Moscow signals intention to annex Kherson in southern Ukraine

Kremlin-installed officials say they will ask Putin for occupied region to join Russia

Local officials installed by Moscow in Kherson in southern Ukraine said they intended to ask Russian president Vladimir Putin for the region to join Russia, in the clearest sign yet that the Kremlin plans to annex the province.

Dmitry Peskov, Mr Putin's spokesman, told reporters on Wednesday that "the residents of Kherson should decide" whether to become part of Russia, according to Interfax. Moscow's forces have occupied the southern region of Ukraine since the early weeks of its invasion.

Mr Peskov added: “Such fateful decisions must have absolutely clear legal grounds and standing, be completely legal just as it was in the case of Crimea.” The neighbouring peninsula was annexed from Ukraine by Russia in 2014 after it sent in its special forces ahead of a stage-managed referendum.

Most countries do not recognise Russia's annexation of Crimea, which Ukraine and its allies say was a violation of international law.


Mr Peskov did not say whether Russia intended to hold a similar referendum in Kherson, and Moscow-appointed officials there said they would not ask for one, strongly indicating that Moscow has no intention of returning the captured territories to Ukraine.


Russia has looked to cement its control over most of Kherson and much of the neighbouring Zaporizhzhia region even as its troops withdrew from central Ukraine in late March. Russian forces have also failed to make significant headway in an offensive for the eastern Donbas border region, and have been driven back from the area near Kharkiv, the country's second-largest city.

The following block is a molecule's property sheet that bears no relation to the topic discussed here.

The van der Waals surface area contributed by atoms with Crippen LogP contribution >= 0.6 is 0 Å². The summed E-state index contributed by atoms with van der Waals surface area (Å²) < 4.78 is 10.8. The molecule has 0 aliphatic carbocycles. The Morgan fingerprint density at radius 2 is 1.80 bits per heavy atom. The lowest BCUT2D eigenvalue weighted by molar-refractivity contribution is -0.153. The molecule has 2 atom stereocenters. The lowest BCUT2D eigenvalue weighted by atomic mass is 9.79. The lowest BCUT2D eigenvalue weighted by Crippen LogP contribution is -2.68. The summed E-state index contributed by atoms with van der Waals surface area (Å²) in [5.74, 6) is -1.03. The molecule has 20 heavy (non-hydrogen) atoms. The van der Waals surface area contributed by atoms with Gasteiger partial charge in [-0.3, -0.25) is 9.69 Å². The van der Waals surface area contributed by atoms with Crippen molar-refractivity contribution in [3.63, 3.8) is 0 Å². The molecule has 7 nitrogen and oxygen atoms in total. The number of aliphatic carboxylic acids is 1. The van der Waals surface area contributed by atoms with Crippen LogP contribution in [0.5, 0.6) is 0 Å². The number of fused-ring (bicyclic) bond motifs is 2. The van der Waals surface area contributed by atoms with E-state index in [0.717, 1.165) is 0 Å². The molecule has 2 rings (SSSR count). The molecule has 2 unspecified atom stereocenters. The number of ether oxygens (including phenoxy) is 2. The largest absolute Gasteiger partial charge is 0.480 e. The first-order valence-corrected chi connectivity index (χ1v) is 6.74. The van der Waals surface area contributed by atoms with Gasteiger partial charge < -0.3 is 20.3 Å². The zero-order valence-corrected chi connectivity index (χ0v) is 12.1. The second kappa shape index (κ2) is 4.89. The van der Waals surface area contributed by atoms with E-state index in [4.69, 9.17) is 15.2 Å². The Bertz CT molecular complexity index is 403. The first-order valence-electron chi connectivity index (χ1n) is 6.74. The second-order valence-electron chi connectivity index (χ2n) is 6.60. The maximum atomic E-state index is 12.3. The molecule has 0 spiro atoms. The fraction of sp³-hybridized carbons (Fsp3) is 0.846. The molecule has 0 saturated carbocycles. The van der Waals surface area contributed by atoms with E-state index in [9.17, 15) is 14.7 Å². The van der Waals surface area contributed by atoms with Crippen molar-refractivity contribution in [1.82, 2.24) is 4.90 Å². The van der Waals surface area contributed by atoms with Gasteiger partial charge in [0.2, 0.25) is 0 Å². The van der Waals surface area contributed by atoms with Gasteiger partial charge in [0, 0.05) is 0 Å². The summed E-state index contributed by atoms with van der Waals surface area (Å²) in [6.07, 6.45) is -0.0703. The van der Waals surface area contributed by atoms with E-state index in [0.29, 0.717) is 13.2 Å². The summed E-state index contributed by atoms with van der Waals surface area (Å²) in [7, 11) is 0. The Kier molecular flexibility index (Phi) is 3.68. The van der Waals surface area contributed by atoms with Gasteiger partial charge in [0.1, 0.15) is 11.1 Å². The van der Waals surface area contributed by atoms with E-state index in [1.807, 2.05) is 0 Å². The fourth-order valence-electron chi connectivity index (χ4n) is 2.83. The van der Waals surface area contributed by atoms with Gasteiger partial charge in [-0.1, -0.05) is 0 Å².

"The only appeal that can be prepared by [collaborators] of [the] Kherson region is a request for an excuse after a court verdict," said Mykhailo Podolyak, an adviser in Ukraine's president Volodymyr Zelenskiy's office.

“The invaders may ask to join even Mars or Jupiter. The Ukrainian army will liberate Kherson, no matter what games with words they play,” Mr Podolyak added.

Kirill Stremousov, the Russia-appointed deputy regional governor, on Wednesday said "the city of Kherson is Russia", adding that there were no plans to hold separatist independence referendums like those in occupied areas of the eastern Donbas border region in 2014.

Like the Crimean referendum, the votes in Donetsk and Luhansk were held after Russian-backed militias had seized control over much of the region, prompting Ukrainian officials and many pro-Ukrainian residents to flee.

"There will be no referendums. It will be a decree based on an appeal from the Kherson regional leadership to the Russian president, and there will be a request to include the region into a proper region of the Russian Federation," Mr Stremousov said, according to state newswire RIA Novosti.

Kicked out

In late April, armed men kicked out the pro-Ukrainian officials who had run the territory in co-ordination with Kyiv and replaced them with locals loyal to Moscow.

Andrei Turchak, head of Mr Putin's United Russia party, said during a visit to Kherson last week that "Russia is here forever" and vowed "there will be no return to the past".

The occupied territory links the southern parts of Donbas with Crimea, allowing Moscow to supply the annexed peninsula directly from mainland Russia and securing its water supply after a years-long Ukrainian blockade.

Russia has also taken steps to eliminate Ukrainian statehood in the mostly Russian-speaking region and reinforce Mr Putin’s narrative that the area is “historical Russian land”.

The Moscow-backed administration quickly announced plans to replace the Ukrainian hryvnia with the Russian rouble, introduce the Russian school curriculum, route internet connections through Crimea and restore a toppled statue of Lenin in the city’s main square.

Regular pro-Ukraine protests in Kherson took place throughout March but have since fizzled out after Russian troops violently dispersed them.

– Copyright The Financial Times Limited 2022